Brand equity is one of those words that is thrown around a lot in PR, marketing and social media. For those of us who aren’t 100% confident in what it means exactly, it’s time to dive into this concept because understanding it (and increase your brand equity) is some of the most valuable long-term work PRs can do for their companies.
The quickest shortcut to understanding brand equity is to imagine the moment you finally get to buy yourself a bona fide Chanel or Prada handbag. They will all cost you several thousand upfront brand new. Are they radically better than other well made leather handbags that you can purchase for a few hundred? Maybe, but they’re not ten times better. What is ten times more valuable to their purchasers is the fact they are Chanel or Prada. It’s the value of the brand.
Another example is how the vast majority will trust an article in the New York Times more than a random blog. Again, it’s about the power of the brand and what it means or communicates.


Brand equity is the brand’s value and how much more a customer would be willing to pay for the product because it comes from a certain brand. It’s that simple. The complex part is that your brand equity is not a fixed fact – it can rise and fall fairly rapidly. A key part of your job as a PR or founder is to sustainably grow your brand equity.


Brand equity needs to be a whole company focus. The PR and marketing team does much of the heavy lifting making a brand well known and loved (and therefore valuable), but so to does the product team and the owners and leaders of the company.


There are three elements of brand equity you can work on as a PR or marketer: recognisability and awareness, the perception of value, and your brand’s position in the competitor landscape.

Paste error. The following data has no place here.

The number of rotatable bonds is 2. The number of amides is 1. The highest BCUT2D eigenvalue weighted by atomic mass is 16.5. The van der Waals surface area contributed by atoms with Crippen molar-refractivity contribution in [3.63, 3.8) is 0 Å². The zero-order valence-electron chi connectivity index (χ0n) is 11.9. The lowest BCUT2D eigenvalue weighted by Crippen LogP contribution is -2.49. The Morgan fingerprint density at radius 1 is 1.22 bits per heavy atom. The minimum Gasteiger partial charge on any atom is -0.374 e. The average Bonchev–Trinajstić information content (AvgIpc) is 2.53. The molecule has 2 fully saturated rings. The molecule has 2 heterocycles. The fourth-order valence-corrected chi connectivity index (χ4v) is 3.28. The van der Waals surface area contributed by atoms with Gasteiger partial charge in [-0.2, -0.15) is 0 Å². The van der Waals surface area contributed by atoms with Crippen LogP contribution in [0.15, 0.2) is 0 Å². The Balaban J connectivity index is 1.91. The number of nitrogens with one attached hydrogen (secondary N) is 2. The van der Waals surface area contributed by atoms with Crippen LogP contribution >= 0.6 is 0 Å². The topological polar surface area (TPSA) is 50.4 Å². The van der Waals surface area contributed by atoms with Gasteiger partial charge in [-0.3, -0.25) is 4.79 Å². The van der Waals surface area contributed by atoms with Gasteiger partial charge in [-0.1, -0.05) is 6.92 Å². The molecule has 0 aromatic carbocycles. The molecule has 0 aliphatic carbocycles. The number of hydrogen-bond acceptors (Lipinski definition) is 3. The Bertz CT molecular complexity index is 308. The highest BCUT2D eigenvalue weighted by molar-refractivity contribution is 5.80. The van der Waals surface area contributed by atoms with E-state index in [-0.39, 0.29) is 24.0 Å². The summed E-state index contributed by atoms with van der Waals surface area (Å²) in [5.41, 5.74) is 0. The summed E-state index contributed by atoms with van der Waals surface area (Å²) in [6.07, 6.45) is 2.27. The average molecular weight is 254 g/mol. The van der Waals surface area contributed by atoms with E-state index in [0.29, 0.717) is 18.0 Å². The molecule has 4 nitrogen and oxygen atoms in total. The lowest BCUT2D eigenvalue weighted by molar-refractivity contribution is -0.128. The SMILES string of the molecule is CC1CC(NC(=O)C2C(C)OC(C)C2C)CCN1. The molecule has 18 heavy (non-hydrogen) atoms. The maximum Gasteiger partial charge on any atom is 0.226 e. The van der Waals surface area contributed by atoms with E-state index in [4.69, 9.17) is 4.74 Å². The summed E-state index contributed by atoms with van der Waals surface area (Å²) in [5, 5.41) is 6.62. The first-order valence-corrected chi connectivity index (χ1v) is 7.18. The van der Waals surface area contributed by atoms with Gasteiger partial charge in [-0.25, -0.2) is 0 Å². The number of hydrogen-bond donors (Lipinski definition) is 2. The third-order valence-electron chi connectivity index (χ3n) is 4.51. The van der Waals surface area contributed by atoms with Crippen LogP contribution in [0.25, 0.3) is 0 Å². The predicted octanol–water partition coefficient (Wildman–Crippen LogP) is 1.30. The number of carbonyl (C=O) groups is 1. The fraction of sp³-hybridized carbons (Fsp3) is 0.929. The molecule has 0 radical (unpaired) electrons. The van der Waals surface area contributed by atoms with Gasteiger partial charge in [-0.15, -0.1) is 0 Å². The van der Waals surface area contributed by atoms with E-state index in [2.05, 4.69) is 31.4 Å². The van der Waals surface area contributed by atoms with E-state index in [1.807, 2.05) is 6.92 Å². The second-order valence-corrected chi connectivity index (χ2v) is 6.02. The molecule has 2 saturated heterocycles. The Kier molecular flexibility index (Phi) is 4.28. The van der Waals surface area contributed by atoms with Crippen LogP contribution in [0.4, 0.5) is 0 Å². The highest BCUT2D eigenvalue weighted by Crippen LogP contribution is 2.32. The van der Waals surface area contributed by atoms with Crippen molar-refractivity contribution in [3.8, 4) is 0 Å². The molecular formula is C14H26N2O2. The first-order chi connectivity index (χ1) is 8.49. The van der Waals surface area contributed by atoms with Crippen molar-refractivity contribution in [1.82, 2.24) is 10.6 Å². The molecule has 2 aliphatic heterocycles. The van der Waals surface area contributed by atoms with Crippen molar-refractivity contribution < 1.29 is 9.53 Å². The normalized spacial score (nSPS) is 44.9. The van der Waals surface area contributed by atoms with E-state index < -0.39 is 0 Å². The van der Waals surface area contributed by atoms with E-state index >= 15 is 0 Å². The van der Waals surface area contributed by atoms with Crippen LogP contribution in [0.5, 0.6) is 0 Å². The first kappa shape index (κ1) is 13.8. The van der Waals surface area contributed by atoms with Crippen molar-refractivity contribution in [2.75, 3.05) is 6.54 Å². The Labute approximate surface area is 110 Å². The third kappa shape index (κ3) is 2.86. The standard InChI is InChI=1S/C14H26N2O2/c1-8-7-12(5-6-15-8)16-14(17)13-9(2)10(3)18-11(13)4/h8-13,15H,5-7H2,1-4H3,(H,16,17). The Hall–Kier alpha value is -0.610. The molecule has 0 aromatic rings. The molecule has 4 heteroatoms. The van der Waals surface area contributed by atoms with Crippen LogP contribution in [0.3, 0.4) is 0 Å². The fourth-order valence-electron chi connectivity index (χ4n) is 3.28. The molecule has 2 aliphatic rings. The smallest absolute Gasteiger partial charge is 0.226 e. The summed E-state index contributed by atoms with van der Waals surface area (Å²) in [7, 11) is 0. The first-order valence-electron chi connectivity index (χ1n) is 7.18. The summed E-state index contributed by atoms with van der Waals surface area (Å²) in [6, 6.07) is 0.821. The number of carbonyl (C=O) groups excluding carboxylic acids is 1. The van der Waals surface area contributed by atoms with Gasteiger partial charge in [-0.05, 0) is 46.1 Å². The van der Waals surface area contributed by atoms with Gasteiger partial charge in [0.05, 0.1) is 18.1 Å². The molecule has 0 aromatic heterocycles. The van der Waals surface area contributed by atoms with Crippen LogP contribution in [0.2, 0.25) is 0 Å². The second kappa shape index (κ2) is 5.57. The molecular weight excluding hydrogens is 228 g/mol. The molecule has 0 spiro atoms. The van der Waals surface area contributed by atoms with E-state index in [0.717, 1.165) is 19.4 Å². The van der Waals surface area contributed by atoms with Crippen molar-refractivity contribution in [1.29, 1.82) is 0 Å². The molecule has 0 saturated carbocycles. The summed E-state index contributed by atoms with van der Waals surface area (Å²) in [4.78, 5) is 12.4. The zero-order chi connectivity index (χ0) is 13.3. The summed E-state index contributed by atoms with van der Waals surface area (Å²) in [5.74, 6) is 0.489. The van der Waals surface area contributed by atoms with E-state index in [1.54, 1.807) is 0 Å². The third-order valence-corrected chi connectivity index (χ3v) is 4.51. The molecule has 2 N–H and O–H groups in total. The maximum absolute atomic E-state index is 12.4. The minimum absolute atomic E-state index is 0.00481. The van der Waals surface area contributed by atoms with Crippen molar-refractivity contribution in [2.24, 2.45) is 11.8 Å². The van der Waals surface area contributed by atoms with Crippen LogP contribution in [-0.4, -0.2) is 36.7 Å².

Building brand awareness means more people recognise your brand, making it stronger and its impact felt more widely. This is why new products or brands will often start with mass campaigns before switching their focus to more premium outlets or influencers.
This is because the perception of genuine value relies on quality rather than quantity of coverage and testimonials. If you’re promoting a high-end lifestyle brand, one article in say Vogue or Harpers Bazaar is usually worth ten times an article on a medium tier lifestyle website. For the same reason, an article all about your product or company is more valuable than it being one of five mentioned in a roundup.
A key focus for those looking to increase their brand equity is to understand how it is positioned against its key competitors. Make a list of your competitors who have brands that are more valuable or ‘cooler’ than yours. Use this list to find the publications or promoters that have helped elevate those brands – now you’ll have a PR action plan to emulate or outperform to make your brand as valuable as possible. 
More industry terms you just can’t wrap your head around? Check out our PR Dictionary or learn how to spot the difference with our simple guide to brand vs. branding.